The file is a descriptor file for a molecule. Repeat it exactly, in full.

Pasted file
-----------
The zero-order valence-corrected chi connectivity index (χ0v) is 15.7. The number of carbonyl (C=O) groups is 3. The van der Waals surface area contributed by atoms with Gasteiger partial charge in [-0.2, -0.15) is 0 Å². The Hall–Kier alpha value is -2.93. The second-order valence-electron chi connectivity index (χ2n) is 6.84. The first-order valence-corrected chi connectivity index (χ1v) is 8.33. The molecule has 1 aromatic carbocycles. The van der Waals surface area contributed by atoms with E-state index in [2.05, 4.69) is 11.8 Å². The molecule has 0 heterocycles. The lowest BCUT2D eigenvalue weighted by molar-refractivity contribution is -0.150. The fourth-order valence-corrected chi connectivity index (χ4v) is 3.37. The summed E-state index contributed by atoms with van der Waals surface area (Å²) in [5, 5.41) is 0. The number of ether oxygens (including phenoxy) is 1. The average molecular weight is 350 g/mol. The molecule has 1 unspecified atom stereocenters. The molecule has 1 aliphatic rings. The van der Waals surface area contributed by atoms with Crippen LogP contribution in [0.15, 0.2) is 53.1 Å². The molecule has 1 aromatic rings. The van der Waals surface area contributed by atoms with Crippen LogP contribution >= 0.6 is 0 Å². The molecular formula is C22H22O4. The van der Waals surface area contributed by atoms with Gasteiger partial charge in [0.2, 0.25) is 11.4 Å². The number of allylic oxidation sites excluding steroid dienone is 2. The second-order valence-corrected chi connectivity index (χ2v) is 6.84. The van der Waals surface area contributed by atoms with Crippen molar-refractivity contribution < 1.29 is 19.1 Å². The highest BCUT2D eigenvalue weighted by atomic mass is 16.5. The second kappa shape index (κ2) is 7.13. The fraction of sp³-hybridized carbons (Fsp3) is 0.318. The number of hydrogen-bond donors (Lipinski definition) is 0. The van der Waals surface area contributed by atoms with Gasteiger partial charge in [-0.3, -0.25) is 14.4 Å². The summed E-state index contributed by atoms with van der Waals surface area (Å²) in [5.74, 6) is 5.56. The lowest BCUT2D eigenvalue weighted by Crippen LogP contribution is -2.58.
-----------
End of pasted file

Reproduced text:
The zero-order valence-corrected chi connectivity index (χ0v) is 15.7. The number of carbonyl (C=O) groups is 3. The van der Waals surface area contributed by atoms with Gasteiger partial charge in [-0.2, -0.15) is 0 Å². The Hall–Kier alpha value is -2.93. The second-order valence-electron chi connectivity index (χ2n) is 6.84. The first-order valence-corrected chi connectivity index (χ1v) is 8.33. The molecule has 1 aromatic carbocycles. The van der Waals surface area contributed by atoms with E-state index in [2.05, 4.69) is 11.8 Å². The molecule has 0 heterocycles. The lowest BCUT2D eigenvalue weighted by molar-refractivity contribution is -0.150. The fourth-order valence-corrected chi connectivity index (χ4v) is 3.37. The summed E-state index contributed by atoms with van der Waals surface area (Å²) in [5, 5.41) is 0. The number of ether oxygens (including phenoxy) is 1. The average molecular weight is 350 g/mol. The molecule has 1 unspecified atom stereocenters. The molecule has 1 aliphatic rings. The van der Waals surface area contributed by atoms with Crippen LogP contribution in [0.15, 0.2) is 53.1 Å². The molecule has 1 aromatic rings. The van der Waals surface area contributed by atoms with Crippen LogP contribution >= 0.6 is 0 Å². The molecular formula is C22H22O4. The van der Waals surface area contributed by atoms with Gasteiger partial charge in [0.2, 0.25) is 11.4 Å². The number of allylic oxidation sites excluding steroid dienone is 2. The second-order valence-corrected chi connectivity index (χ2v) is 6.84. The van der Waals surface area contributed by atoms with Crippen molar-refractivity contribution < 1.29 is 19.1 Å². The highest BCUT2D eigenvalue weighted by atomic mass is 16.5. The second kappa shape index (κ2) is 7.13. The fraction of sp³-hybridized carbons (Fsp3) is 0.318. The number of hydrogen-bond donors (Lipinski definition) is 0. The van der Waals surface area contributed by atoms with Gasteiger partial charge in [-0.3, -0.25) is 14.4 Å². The summed E-state index contributed by atoms with van der Waals surface area (Å²) in [5.74, 6) is 5.56. The lowest BCUT2D eigenvalue weighted by Crippen LogP contribution is -2.58.